[Bldg-sim] How can Low-e glass have dramatically lower U-Value?

Randy Wilkinson randallcwilkinson at gmail.com
Mon Jul 28 13:34:44 PDT 2014

I went into this thinking that the Low-e coating would simply change the 
SHGC and not change the U-Values much.  I suspected that Low-e coatings 
would NOT save energy in the far North since they would block the wanted 
solar heat gain.  Since the manufacturers are claiming a U-value 
improvement from the Low-e coating, It looks like I can't calculate the 
savings using our normal energy modeling software. If the U-value 
improvement they give is in lieu of a more direct calculation method, 
and is accepted by the community (you all), then I will accept and move 
on to the next problem.

Thanks to all for your comments.


On 07/28/2014 12:56 PM, Jones, Christopher wrote:
> Keep in mind that you want a higher SHGC in the north to maximize passive heat gain.
> The framing and glazing spacer selection is important.  Argon fill is a must have.
> Christopher Jones, P.Eng.
> Tel: 416.644.4226 * Toll Free: 1.888.425.7255 x 527
> -----Original Message-----
> From: Bldg-sim [mailto:bldg-sim-bounces at lists.onebuilding.org] On Behalf Of Randy Wilkinson
> Sent: Monday, July 28, 2014 2:55 PM
> To: bldg-sim at lists.onebuilding.org
> Subject: [Bldg-sim] How can Low-e glass have dramatically lower U-Value?
> Bldg-Simers,
> I wanted to see if Low-e glass saves energy in the far North (60 deg. N latitude or more).  My thought was to use the same U-value for the glass, but change the SHGC to account for the difference in solar heat gain due to the Low-e coatings.  To my surprise, manufacturers data for Low-e glass lists much lower U-values for the same double glazed units except with a Low-e coating on surface #3.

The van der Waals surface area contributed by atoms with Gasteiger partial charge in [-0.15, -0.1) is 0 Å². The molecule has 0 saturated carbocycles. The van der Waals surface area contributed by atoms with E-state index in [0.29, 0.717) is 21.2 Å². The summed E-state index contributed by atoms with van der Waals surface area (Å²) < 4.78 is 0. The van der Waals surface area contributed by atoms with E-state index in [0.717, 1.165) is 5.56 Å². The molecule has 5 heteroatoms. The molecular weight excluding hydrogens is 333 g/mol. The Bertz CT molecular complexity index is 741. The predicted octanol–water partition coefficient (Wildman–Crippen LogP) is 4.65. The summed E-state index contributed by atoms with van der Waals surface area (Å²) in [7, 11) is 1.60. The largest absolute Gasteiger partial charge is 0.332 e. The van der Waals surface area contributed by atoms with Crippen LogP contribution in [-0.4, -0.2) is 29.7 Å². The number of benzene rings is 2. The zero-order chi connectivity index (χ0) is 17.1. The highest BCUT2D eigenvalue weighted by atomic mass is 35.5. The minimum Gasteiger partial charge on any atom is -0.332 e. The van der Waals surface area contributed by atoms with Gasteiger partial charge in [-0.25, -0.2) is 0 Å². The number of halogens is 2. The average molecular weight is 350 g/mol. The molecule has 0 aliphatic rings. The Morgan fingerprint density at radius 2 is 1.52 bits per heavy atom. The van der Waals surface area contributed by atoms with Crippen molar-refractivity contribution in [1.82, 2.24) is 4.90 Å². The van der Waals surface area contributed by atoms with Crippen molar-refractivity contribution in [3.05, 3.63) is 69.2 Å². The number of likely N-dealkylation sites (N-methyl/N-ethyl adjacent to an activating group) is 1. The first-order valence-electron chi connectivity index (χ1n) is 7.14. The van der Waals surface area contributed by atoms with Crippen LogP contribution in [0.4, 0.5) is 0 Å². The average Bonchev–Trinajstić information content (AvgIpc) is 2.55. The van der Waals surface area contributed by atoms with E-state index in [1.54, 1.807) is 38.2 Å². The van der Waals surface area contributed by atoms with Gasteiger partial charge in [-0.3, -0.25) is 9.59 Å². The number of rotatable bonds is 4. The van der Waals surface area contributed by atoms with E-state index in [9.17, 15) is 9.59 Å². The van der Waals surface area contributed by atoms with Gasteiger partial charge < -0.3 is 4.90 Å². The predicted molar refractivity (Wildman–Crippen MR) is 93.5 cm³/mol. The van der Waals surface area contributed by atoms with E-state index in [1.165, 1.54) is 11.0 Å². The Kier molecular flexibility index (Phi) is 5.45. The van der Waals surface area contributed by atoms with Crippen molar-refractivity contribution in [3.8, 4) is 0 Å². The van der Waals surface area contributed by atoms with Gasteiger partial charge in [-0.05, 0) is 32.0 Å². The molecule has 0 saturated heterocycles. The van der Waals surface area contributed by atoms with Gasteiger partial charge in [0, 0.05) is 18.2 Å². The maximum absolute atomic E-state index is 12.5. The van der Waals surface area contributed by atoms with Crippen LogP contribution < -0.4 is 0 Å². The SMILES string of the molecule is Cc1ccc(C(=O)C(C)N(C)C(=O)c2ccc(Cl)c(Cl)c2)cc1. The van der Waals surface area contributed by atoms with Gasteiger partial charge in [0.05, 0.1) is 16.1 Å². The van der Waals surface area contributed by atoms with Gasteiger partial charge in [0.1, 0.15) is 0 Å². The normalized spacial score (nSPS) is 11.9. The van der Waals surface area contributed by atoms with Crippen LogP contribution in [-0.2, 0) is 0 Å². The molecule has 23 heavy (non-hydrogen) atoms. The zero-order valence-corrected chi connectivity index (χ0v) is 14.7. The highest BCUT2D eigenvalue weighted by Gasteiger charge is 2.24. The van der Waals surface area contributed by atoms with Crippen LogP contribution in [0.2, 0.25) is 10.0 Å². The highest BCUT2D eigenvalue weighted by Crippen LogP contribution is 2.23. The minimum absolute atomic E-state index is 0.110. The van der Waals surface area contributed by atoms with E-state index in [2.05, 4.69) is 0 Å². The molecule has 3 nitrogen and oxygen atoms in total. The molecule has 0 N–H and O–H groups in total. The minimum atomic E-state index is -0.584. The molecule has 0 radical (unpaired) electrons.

> I'm having a hard time understanding how a coating a few molecules thick, improves the U-value so much.  The Architects in my firm say that the manufacturers are calculating an improved U-value to account for energy saved by blocking radiant heat lost (going from inside, out) in Winter.  They surmize this is done because our energy loads and modeling software cannot calculate radiant heat loses in Winter.  I'm not sure the weather data we use has hourly long wave radiation data that can be used to determine the available IR heat that can be blocked by the Low-e coating.  I don't think our energy modeling software can account for radiant heat leaving the building in Winter.
> For example,
> Pilkington 1" double pane clear glass using air, has a Winter U-value of
> 0.47 Btu/hr.sq ft F and an SHGC of 0.71
> The same Pilkington unit with their Energy Advantage Low-e coating has a Winter U-value of 0.33  and an SHGC of 0.67
> PPG lists similar improvement for their Low-e coating
> Is our energy modeling software inadequate to accurately model the effects of Low-e coating on glass? Both Summer and Winter?
> Can we trust that the glass manufactures are giving us improved U-Values due to Low-e coatings that are valid?
> Randy Wilkinson
> Spokane, WA

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